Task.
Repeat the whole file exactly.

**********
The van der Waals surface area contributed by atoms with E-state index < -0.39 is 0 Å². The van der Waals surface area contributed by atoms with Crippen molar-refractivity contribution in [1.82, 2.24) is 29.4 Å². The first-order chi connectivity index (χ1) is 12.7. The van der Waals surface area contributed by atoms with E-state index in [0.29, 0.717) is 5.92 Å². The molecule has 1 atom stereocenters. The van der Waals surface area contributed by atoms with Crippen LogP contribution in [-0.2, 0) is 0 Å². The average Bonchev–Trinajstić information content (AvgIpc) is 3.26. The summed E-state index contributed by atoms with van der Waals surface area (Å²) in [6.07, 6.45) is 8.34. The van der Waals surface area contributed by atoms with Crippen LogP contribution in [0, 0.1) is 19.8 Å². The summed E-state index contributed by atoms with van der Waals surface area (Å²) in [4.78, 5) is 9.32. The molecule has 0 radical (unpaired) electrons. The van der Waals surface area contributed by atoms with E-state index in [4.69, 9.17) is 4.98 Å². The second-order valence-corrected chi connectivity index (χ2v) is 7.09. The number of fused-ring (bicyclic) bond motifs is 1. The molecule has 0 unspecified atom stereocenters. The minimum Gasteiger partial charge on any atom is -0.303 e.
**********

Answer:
The van der Waals surface area contributed by atoms with E-state index < -0.39 is 0 Å². The van der Waals surface area contributed by atoms with Crippen molar-refractivity contribution in [1.82, 2.24) is 29.4 Å². The first-order chi connectivity index (χ1) is 12.7. The van der Waals surface area contributed by atoms with E-state index in [0.29, 0.717) is 5.92 Å². The molecule has 1 atom stereocenters. The van der Waals surface area contributed by atoms with Crippen LogP contribution in [-0.2, 0) is 0 Å². The average Bonchev–Trinajstić information content (AvgIpc) is 3.26. The summed E-state index contributed by atoms with van der Waals surface area (Å²) in [6.07, 6.45) is 8.34. The van der Waals surface area contributed by atoms with Crippen LogP contribution in [0, 0.1) is 19.8 Å². The summed E-state index contributed by atoms with van der Waals surface area (Å²) in [4.78, 5) is 9.32. The molecule has 0 radical (unpaired) electrons. The van der Waals surface area contributed by atoms with E-state index in [4.69, 9.17) is 4.98 Å². The second-order valence-corrected chi connectivity index (χ2v) is 7.09. The number of fused-ring (bicyclic) bond motifs is 1. The molecule has 0 unspecified atom stereocenters. The minimum Gasteiger partial charge on any atom is -0.303 e.